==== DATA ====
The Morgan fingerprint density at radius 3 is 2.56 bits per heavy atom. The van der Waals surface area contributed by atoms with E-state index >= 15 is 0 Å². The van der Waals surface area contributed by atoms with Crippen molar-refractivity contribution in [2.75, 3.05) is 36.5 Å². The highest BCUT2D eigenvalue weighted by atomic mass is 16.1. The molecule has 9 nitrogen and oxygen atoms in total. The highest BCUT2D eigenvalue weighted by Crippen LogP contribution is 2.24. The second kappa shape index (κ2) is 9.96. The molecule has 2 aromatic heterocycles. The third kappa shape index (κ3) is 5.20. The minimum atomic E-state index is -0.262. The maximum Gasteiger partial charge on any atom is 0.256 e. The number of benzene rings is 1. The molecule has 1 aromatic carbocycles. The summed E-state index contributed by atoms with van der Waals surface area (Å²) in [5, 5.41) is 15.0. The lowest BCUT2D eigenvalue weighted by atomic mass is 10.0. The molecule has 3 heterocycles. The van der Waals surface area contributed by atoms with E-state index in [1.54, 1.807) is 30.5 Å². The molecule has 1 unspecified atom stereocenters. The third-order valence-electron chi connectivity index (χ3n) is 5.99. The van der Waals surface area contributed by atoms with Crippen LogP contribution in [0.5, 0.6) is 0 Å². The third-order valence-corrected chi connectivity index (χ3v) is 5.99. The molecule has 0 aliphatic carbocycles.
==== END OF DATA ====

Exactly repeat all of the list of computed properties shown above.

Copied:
The Morgan fingerprint density at radius 3 is 2.56 bits per heavy atom. The van der Waals surface area contributed by atoms with E-state index >= 15 is 0 Å². The van der Waals surface area contributed by atoms with Crippen molar-refractivity contribution in [2.75, 3.05) is 36.5 Å². The highest BCUT2D eigenvalue weighted by atomic mass is 16.1. The molecule has 9 nitrogen and oxygen atoms in total. The highest BCUT2D eigenvalue weighted by Crippen LogP contribution is 2.24. The second kappa shape index (κ2) is 9.96. The molecule has 2 aromatic heterocycles. The third kappa shape index (κ3) is 5.20. The minimum atomic E-state index is -0.262. The maximum Gasteiger partial charge on any atom is 0.256 e. The number of benzene rings is 1. The molecule has 1 aromatic carbocycles. The summed E-state index contributed by atoms with van der Waals surface area (Å²) in [5, 5.41) is 15.0. The lowest BCUT2D eigenvalue weighted by atomic mass is 10.0. The molecule has 3 heterocycles. The van der Waals surface area contributed by atoms with E-state index in [1.54, 1.807) is 30.5 Å². The molecule has 1 unspecified atom stereocenters. The third-order valence-electron chi connectivity index (χ3n) is 5.99. The van der Waals surface area contributed by atoms with Crippen LogP contribution in [0.5, 0.6) is 0 Å². The third-order valence-corrected chi connectivity index (χ3v) is 5.99. The molecule has 0 aliphatic carbocycles.